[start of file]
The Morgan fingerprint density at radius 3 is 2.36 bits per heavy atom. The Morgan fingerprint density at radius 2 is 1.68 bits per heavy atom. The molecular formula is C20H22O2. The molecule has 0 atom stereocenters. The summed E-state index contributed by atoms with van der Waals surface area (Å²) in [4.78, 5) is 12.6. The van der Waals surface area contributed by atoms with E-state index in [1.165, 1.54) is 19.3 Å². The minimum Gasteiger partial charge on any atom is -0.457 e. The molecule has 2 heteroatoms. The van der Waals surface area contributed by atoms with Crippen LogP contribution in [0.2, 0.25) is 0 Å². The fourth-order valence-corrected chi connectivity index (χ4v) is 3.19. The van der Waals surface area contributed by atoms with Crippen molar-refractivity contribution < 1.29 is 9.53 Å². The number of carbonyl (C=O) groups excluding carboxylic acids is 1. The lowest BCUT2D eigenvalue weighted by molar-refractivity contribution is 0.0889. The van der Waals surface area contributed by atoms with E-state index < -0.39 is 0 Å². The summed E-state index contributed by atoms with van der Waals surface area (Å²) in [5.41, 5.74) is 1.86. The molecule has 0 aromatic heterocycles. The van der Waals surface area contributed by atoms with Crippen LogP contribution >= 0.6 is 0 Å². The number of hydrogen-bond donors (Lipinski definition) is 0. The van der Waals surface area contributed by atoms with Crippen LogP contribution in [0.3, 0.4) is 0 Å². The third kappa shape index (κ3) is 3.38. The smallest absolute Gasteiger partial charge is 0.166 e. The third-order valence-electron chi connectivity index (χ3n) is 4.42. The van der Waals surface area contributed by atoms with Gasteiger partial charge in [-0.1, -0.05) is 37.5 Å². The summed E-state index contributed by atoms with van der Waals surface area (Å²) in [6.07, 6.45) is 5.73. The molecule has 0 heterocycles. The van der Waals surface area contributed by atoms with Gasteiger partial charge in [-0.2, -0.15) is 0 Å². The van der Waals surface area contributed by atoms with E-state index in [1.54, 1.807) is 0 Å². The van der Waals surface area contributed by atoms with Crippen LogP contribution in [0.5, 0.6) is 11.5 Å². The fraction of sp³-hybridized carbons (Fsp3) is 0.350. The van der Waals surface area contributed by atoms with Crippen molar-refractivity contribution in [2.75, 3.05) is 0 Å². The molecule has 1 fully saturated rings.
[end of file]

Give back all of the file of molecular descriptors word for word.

The Morgan fingerprint density at radius 3 is 2.36 bits per heavy atom. The Morgan fingerprint density at radius 2 is 1.68 bits per heavy atom. The molecular formula is C20H22O2. The molecule has 0 atom stereocenters. The summed E-state index contributed by atoms with van der Waals surface area (Å²) in [4.78, 5) is 12.6. The van der Waals surface area contributed by atoms with E-state index in [1.165, 1.54) is 19.3 Å². The minimum Gasteiger partial charge on any atom is -0.457 e. The molecule has 2 heteroatoms. The van der Waals surface area contributed by atoms with Crippen LogP contribution in [0.2, 0.25) is 0 Å². The fourth-order valence-corrected chi connectivity index (χ4v) is 3.19. The van der Waals surface area contributed by atoms with Crippen molar-refractivity contribution < 1.29 is 9.53 Å². The number of carbonyl (C=O) groups excluding carboxylic acids is 1. The lowest BCUT2D eigenvalue weighted by molar-refractivity contribution is 0.0889. The van der Waals surface area contributed by atoms with E-state index < -0.39 is 0 Å². The summed E-state index contributed by atoms with van der Waals surface area (Å²) in [5.41, 5.74) is 1.86. The molecule has 0 aromatic heterocycles. The van der Waals surface area contributed by atoms with Crippen LogP contribution >= 0.6 is 0 Å². The number of hydrogen-bond donors (Lipinski definition) is 0. The van der Waals surface area contributed by atoms with Crippen LogP contribution in [0.3, 0.4) is 0 Å². The third kappa shape index (κ3) is 3.38. The smallest absolute Gasteiger partial charge is 0.166 e. The third-order valence-electron chi connectivity index (χ3n) is 4.42. The van der Waals surface area contributed by atoms with Gasteiger partial charge in [-0.1, -0.05) is 37.5 Å². The summed E-state index contributed by atoms with van der Waals surface area (Å²) in [6.07, 6.45) is 5.73. The molecule has 0 heterocycles. The van der Waals surface area contributed by atoms with Gasteiger partial charge in [-0.2, -0.15) is 0 Å². The van der Waals surface area contributed by atoms with E-state index in [1.54, 1.807) is 0 Å². The van der Waals surface area contributed by atoms with Crippen LogP contribution in [0.5, 0.6) is 11.5 Å². The fraction of sp³-hybridized carbons (Fsp3) is 0.350. The van der Waals surface area contributed by atoms with Crippen molar-refractivity contribution in [2.75, 3.05) is 0 Å². The molecule has 1 fully saturated rings.